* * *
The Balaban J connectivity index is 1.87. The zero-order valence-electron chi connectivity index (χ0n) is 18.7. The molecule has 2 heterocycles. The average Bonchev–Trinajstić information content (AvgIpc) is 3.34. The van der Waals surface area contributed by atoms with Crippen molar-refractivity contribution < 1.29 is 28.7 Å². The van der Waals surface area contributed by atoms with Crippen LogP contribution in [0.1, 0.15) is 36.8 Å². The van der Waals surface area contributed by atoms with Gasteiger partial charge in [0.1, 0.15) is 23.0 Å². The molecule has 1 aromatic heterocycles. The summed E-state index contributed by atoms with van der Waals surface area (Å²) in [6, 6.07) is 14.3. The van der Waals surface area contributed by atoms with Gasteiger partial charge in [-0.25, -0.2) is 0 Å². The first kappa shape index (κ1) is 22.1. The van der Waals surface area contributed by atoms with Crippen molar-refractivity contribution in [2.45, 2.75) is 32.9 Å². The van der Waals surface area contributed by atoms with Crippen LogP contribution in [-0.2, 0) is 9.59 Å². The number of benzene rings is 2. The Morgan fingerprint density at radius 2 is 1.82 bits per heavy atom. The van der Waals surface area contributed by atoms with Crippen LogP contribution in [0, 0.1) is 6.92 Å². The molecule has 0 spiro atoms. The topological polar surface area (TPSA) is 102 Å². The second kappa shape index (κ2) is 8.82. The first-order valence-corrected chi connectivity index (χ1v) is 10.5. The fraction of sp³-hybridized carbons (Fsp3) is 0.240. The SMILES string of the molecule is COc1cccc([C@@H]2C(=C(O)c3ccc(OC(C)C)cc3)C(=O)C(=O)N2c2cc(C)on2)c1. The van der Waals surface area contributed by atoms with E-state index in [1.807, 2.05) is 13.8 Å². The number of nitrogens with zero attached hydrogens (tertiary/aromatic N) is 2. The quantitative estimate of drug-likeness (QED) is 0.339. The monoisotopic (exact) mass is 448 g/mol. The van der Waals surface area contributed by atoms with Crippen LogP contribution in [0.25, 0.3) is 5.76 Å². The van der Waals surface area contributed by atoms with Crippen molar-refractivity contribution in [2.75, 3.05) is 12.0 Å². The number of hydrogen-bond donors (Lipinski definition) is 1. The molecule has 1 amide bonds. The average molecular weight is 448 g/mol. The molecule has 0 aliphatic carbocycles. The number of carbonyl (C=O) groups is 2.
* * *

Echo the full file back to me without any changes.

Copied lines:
The Balaban J connectivity index is 1.87. The zero-order valence-electron chi connectivity index (χ0n) is 18.7. The molecule has 2 heterocycles. The average Bonchev–Trinajstić information content (AvgIpc) is 3.34. The van der Waals surface area contributed by atoms with Crippen molar-refractivity contribution < 1.29 is 28.7 Å². The van der Waals surface area contributed by atoms with Crippen LogP contribution in [0.1, 0.15) is 36.8 Å². The van der Waals surface area contributed by atoms with Gasteiger partial charge in [0.1, 0.15) is 23.0 Å². The molecule has 1 aromatic heterocycles. The summed E-state index contributed by atoms with van der Waals surface area (Å²) in [6, 6.07) is 14.3. The van der Waals surface area contributed by atoms with Gasteiger partial charge in [-0.25, -0.2) is 0 Å². The first kappa shape index (κ1) is 22.1. The van der Waals surface area contributed by atoms with Crippen molar-refractivity contribution in [2.45, 2.75) is 32.9 Å². The van der Waals surface area contributed by atoms with Crippen LogP contribution in [-0.2, 0) is 9.59 Å². The number of benzene rings is 2. The Morgan fingerprint density at radius 2 is 1.82 bits per heavy atom. The van der Waals surface area contributed by atoms with Crippen LogP contribution in [0, 0.1) is 6.92 Å². The molecule has 0 spiro atoms. The topological polar surface area (TPSA) is 102 Å². The second kappa shape index (κ2) is 8.82. The first-order valence-corrected chi connectivity index (χ1v) is 10.5. The fraction of sp³-hybridized carbons (Fsp3) is 0.240. The SMILES string of the molecule is COc1cccc([C@@H]2C(=C(O)c3ccc(OC(C)C)cc3)C(=O)C(=O)N2c2cc(C)on2)c1. The van der Waals surface area contributed by atoms with E-state index in [1.807, 2.05) is 13.8 Å². The number of nitrogens with zero attached hydrogens (tertiary/aromatic N) is 2. The quantitative estimate of drug-likeness (QED) is 0.339. The monoisotopic (exact) mass is 448 g/mol. The van der Waals surface area contributed by atoms with Crippen LogP contribution in [0.25, 0.3) is 5.76 Å². The van der Waals surface area contributed by atoms with Crippen molar-refractivity contribution in [2.75, 3.05) is 12.0 Å². The number of hydrogen-bond donors (Lipinski definition) is 1. The molecule has 1 amide bonds. The average molecular weight is 448 g/mol. The molecule has 0 aliphatic carbocycles. The number of carbonyl (C=O) groups is 2.